While doing a bit of spring cleaning in my cellar, I unearthed a bottle of 2014 Vignobles Levet Côte Rôtie Les Journaries. Medium garnet in color, the wine was floral and full of black fruits on the nose. Acidity was very high, and body was medium plus. On the palate, it was elegant with well-integrated tannins, a savory note, and an incredibly long finish. While savoring this gem, I decided to dig into what makes Côte Rôtie so special.

2014  Vignobles Levet Côte Rôtie Les Journaries

Roasted Slope and Racy Grapes

Located on the northernmost end of the Rhône Valley wine region in France, Côte Rôtie is often translated to the Roasted Slope. This is attributed to the steep slopes or hillsides that rise up to 1,150 feet (over 330 meters) off the banks of the Rhône River, allowing for maximum sun exposure on the vineyards. 

In some areas, the sharp incline gets up to 60 degrees. That with the constant risk of erosion bring unique challenges to vine growing. Vineyards are planted in terraces. Since there is no way to use tractors and other machinery on the slopes, tending to the vines and grape harvesting have to be done by hand.

Côte Rôtie by Olivier Lemoine via Wikimedia Commons

The grapes grown in the region are mostly Syrah and a small amount of Viognier. With 224 hectares (or 550 acres) of vineyards, Côte Rôtie is one of the smallest appellations in the Rhône Valley. It is about a third the size of Walla Walla Valley and only about 1.2% the size of Napa Valley.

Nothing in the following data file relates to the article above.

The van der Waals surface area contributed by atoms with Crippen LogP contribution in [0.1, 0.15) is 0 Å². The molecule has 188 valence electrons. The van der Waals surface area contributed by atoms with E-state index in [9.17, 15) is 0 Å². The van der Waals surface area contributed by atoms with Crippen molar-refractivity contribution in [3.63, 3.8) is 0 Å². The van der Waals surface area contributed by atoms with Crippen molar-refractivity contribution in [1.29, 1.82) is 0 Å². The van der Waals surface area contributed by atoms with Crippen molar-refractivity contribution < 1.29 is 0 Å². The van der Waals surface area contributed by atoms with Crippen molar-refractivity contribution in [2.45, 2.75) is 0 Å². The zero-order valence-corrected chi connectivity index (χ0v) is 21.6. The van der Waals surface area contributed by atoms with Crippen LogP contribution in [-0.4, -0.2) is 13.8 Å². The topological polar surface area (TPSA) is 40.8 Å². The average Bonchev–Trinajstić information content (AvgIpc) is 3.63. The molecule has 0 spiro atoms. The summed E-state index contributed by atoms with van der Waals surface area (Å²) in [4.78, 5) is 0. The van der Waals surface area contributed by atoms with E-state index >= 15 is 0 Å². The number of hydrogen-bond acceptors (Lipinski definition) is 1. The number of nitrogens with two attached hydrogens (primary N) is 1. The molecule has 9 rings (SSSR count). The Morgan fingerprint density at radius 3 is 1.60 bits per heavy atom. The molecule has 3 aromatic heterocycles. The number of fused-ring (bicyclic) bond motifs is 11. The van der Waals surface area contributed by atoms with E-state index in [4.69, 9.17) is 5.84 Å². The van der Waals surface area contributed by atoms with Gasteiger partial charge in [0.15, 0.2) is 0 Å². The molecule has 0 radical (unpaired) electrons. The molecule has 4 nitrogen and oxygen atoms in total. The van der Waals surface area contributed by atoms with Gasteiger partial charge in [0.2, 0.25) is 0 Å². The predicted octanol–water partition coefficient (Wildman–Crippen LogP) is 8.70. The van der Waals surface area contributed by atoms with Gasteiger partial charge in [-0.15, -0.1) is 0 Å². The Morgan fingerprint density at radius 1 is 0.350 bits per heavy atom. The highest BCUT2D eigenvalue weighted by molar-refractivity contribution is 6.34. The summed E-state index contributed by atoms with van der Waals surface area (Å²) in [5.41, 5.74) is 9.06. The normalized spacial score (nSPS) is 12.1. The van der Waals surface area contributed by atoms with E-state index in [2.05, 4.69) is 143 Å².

To qualify as Côte Rôtie AOC (Appellation d'Origine Contrôlée), the wine needs to be made with predominantly Syrah and up to 20% of Viognier. The rules also require that the grapes be co-fermented rather than fermented separately and blending afterwards. It is believed that the co-fermentation with Viognier, a white grape, stabilizes the color of Syrah and also adds a floral note to the savory wine.

The Brunette or the Blonde

There are two main hills in Côte Rôtie where some of the best wines are made. According to folklore, a feudal landlord gifted his two daughters each a hill. The hill that went to the dark-haired daughter is known as Côte Brune while the hill that went to the light-haired daughter is called Côte Blonde.

Brunette and Blonde by Mārtiņš Zemlickis on Unsplash

The soil of Côte Brune is mostly reddish-brown mica schist and is rich in iron. Côte Brune is often made with 100% Syrah. The wine tends to be tannic, structured, and powerful with good aging potential. Côte Blonde has pale yellow gneiss soil that is similar to granite. It is more likely to be co-fermented with Viognier. The wine is lighter, fruitier, and more approachable when enjoyed young.